Sunday, February 28, 2010

Catching Up

Sometimes, real life gets in the way not only of my bike riding, but more particularly of my blogging about it. This might actually be a good thing (as in "You mean you have a life?" - interjected at the finish of some brevet last year by another dedicated ultra-cyclist when I listed some excuses for having been - once again - slower than I expected). To be honest, it's not only real life, but also the fact that over the last two weeks I preferred watching the Winter Olympics to writing a blog post. Watching anything from British Columbia reminds me of the good memories I have from my visit there in July 2008. If the purpose of having the Olympic Games in Vancouver was to attract tourists, for me it works the other way around: I watch the Olympic Games only because I was in British Columbia before.

As for my weekend rides, I cannot even complain: it went all as planned - or better!

Mindful of my heavily loaded calendar for 2010, I decided to stay relaxed on January 23 and - for good karma - help check in the participants of the San Francisco Randonneurs Lighthouse 200k at the finish control, instead of riding it myself. This should serve as an alibi next time somebody declares me as being obsessed with my sport. The decision was made easy because two weeks later, I could do the nice Two Rock/Valley Ford 200k to make up for it.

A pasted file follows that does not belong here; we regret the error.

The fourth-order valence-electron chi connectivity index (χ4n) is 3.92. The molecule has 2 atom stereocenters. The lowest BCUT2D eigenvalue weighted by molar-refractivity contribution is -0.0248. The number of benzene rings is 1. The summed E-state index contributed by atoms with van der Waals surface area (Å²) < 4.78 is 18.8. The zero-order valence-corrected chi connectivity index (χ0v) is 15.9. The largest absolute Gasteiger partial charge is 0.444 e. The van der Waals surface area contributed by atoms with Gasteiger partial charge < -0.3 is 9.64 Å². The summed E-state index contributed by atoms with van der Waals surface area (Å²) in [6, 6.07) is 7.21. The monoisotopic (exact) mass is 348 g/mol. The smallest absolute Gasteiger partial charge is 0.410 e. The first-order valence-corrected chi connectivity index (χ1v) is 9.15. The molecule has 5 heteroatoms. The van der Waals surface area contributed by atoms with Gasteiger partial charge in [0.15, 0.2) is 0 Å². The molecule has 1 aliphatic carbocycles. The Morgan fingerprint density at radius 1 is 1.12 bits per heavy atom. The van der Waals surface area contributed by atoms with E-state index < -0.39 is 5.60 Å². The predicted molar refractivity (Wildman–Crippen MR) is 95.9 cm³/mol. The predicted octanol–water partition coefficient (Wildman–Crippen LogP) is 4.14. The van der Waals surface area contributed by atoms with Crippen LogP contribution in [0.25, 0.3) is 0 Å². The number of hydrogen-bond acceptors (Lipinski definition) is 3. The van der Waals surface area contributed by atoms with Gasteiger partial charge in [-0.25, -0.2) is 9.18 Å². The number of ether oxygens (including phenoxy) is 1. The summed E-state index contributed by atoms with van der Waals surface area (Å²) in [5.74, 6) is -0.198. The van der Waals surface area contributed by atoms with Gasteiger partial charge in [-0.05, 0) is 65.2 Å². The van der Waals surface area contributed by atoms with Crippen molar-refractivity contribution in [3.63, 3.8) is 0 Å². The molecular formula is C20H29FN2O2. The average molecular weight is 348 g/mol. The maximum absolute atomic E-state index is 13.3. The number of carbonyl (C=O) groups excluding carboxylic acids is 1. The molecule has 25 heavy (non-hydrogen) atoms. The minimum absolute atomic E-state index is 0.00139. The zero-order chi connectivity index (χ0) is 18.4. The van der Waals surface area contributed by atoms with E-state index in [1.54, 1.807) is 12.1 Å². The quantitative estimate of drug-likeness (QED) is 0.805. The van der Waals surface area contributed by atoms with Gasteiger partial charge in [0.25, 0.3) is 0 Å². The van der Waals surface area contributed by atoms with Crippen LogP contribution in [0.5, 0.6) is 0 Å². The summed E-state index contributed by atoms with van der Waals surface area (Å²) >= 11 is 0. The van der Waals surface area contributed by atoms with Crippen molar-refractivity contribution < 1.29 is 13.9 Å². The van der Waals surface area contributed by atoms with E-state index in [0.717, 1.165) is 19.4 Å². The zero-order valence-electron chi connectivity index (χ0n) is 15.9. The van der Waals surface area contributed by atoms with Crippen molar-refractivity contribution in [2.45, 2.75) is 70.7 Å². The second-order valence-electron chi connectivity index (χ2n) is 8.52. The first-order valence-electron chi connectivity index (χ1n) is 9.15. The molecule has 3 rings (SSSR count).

If I had had the time to write a special report about it, I would have titled it Ham and Cheese Croissant because that's what I bought to accompany my coffee at the Peet's control in Petaluma. It was excellent and very likely the reason that John C. and I had such a good day - and this despite quite some water in the air and on the ground. The one in the air is called rain, and the other is called flooding. Shortly after the start, there was a stretch where the road was flooded deep enough to dunk the feet if you kept pedaling; and I heard that one rider went down after touching a curb hidden under water. Luckily, he didn't drown. As for myself, I was overdressed as usual and worried about getting wet from perspiration if I rode too hard on the uphills, and so I didn't. In addition, a welded joint on my rear rack broke open within ten miles and I had to fix it with two zip ties; this put me further behind. But I felt good and couldn't believe it when other randonneurs questioned our collective sanity, only because it still rained on arriving in Petaluma. We (in particular myself) stayed a little too long at that Peet's and left a little too many puddles on the floor; but when we went back on the road, the rain had stopped. Thanks to my Ham and Cheese Croissant, I then rode fairly strong (by my standards) into the headwind to the Valley Ford control where I caught up with John C. to finish the ride together with him, barely half an hour above the average time of the 82 finishing riders. Results are here, with the blue links leading to ride reports or picture collections.